Italy getting IMF chaperone

@CNNMoney November 4, 2011: 10:33 AM ET
Italy's prime minister, Silvio Berlusconi, has come under heavy criticism for policies aimed at getting the country out from under its heavy debt load.

Italy's prime minister, Silvio Berlusconi, has come under heavy criticism for policies aimed at getting the country out from under its heavy debt load.

CANNES, France (CNNMoney) -- Italy has agreed to have the International Monetary Fund monitor the implementation of proposed fiscal reforms, European Union officials announced Friday.

Jose Manuel Barroso, president of the European Commission, and European Commission president Herman Van Rompuy said Italy voluntarily agreed to have the IMF publicly review its progress every three months.

Italian Prime Minister Silvio Berlusconi has struggled to implement policies aimed at reducing the nation's unsustainable debt load, including an unpopular plan to raise the retirement age.

But the measures are necessary to ensure Italy's "credibility" in the global financial markets, said Barroso. "There are, in fact, doubts in the market" about Italy's ability to follow through on promised belt-tightening. "That's an objective fact."

Italian bond yields at 'scary' levels

Indeed, yields on 10-year Italian bonds have risen above 6% recently, a level that the government cannot afford.

Barroso said IMF monitors will be in Italy next week to begin reviewing the government's progress.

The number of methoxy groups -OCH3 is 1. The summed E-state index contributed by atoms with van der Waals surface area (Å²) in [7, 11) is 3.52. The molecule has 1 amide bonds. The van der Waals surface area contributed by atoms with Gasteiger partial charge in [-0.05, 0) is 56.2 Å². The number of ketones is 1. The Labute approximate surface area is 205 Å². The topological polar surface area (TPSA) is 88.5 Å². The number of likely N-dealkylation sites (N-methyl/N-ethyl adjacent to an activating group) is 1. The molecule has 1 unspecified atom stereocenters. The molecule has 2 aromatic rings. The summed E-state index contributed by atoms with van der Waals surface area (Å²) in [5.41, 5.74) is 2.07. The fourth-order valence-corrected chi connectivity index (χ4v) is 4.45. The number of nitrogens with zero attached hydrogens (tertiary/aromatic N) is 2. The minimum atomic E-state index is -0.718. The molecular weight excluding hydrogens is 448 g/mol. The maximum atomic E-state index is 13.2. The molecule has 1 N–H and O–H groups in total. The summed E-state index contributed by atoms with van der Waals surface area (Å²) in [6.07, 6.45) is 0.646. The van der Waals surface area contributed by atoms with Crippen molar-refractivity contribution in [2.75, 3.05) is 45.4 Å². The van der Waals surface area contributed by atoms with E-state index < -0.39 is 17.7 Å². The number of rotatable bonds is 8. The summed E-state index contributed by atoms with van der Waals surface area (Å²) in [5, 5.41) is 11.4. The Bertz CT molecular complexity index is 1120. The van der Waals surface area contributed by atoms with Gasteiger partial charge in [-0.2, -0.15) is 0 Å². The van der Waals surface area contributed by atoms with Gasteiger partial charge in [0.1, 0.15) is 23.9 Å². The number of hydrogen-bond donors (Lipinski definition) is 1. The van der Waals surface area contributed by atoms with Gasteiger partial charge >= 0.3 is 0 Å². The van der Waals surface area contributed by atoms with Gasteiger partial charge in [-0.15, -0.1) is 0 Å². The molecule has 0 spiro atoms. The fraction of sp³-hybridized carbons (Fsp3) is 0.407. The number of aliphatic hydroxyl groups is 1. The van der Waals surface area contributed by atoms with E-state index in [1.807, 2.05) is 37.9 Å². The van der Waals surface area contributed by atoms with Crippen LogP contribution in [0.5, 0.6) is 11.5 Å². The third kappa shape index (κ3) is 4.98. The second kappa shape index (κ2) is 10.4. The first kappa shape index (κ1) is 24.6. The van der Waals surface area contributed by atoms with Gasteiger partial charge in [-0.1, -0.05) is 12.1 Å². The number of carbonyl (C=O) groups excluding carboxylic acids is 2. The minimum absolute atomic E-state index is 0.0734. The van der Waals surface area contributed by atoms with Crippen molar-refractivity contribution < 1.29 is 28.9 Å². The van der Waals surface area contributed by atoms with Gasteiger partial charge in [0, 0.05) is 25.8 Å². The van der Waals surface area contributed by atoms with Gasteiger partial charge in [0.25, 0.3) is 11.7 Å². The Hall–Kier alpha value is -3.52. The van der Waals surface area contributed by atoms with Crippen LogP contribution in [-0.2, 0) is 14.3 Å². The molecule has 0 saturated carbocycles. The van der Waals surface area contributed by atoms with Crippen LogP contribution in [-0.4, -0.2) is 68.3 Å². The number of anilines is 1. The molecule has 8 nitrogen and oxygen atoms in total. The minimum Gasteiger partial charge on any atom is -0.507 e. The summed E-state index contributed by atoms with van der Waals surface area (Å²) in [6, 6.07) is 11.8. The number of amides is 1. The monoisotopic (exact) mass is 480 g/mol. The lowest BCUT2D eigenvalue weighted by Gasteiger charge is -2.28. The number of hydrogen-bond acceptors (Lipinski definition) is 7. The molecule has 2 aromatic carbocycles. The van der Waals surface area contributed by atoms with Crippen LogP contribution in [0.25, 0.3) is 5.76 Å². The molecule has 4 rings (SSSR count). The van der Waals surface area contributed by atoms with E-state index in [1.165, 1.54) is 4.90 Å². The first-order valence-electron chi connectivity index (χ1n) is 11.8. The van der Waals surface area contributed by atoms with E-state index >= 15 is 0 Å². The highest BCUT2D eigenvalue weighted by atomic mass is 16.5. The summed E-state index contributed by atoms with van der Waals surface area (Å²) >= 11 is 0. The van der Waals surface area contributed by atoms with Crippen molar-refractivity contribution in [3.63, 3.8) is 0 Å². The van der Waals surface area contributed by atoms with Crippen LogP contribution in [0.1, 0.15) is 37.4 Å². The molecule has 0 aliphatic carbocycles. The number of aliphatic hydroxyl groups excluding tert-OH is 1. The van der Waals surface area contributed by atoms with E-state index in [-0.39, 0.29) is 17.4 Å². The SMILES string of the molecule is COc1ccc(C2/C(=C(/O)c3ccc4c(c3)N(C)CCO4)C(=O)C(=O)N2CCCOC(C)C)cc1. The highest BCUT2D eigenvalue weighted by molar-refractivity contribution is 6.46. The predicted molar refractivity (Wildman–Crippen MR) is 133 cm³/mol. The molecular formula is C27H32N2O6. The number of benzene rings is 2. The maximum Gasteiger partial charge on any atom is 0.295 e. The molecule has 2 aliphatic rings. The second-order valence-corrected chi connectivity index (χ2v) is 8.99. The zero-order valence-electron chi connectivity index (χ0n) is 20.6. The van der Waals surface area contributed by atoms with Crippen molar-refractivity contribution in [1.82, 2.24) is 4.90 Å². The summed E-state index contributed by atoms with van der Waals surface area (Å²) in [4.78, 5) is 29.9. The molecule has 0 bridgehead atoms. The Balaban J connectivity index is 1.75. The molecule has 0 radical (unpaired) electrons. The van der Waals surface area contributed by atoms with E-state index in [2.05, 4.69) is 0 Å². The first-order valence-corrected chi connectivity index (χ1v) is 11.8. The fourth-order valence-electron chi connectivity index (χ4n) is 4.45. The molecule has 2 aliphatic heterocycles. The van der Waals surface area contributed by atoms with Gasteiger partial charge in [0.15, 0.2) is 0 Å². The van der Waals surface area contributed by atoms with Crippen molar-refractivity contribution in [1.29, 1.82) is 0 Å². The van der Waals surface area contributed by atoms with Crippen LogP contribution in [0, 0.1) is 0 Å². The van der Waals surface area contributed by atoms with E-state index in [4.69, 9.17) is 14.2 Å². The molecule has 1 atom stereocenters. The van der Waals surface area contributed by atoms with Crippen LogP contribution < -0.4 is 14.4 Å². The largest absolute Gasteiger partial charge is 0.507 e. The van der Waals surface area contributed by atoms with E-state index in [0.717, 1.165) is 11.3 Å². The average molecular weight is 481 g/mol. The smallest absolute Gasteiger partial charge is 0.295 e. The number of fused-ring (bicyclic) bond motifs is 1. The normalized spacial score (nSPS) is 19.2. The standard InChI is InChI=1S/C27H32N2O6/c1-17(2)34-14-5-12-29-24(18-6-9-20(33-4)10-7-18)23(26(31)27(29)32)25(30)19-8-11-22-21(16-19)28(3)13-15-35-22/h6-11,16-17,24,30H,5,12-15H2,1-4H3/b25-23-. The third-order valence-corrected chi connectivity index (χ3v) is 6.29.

Officials said Italy "invited" the IMF on its own. "We haven't put Italy in a corner, not at all," said Van Rompuy.

Europe: So many ways for things to go wrong

Still, Italy has been under pressure to demonstrate a commitment to get its fiscal house in order.

The concern is that Italy, the third-largest economy in Europe, could be engulfed in the debt crisis that has pushed Greece to the brink of default.

Van Rompuy insisted that the situation in Italy is not as dire as it is in Greece, where the government faces a confidence vote Friday.

Italy has debts equal to about 120% of its gross economic output. That would be a heavy burden to bear in the best of times, but Italy's economy has been stagnant for years, making it that much harder for the nation to get out of debt.

The challenge for Italy is to not only cut spending and cut its relatively modest budget deficit, but to also enact policies that will make its economy more competitive.  To top of page

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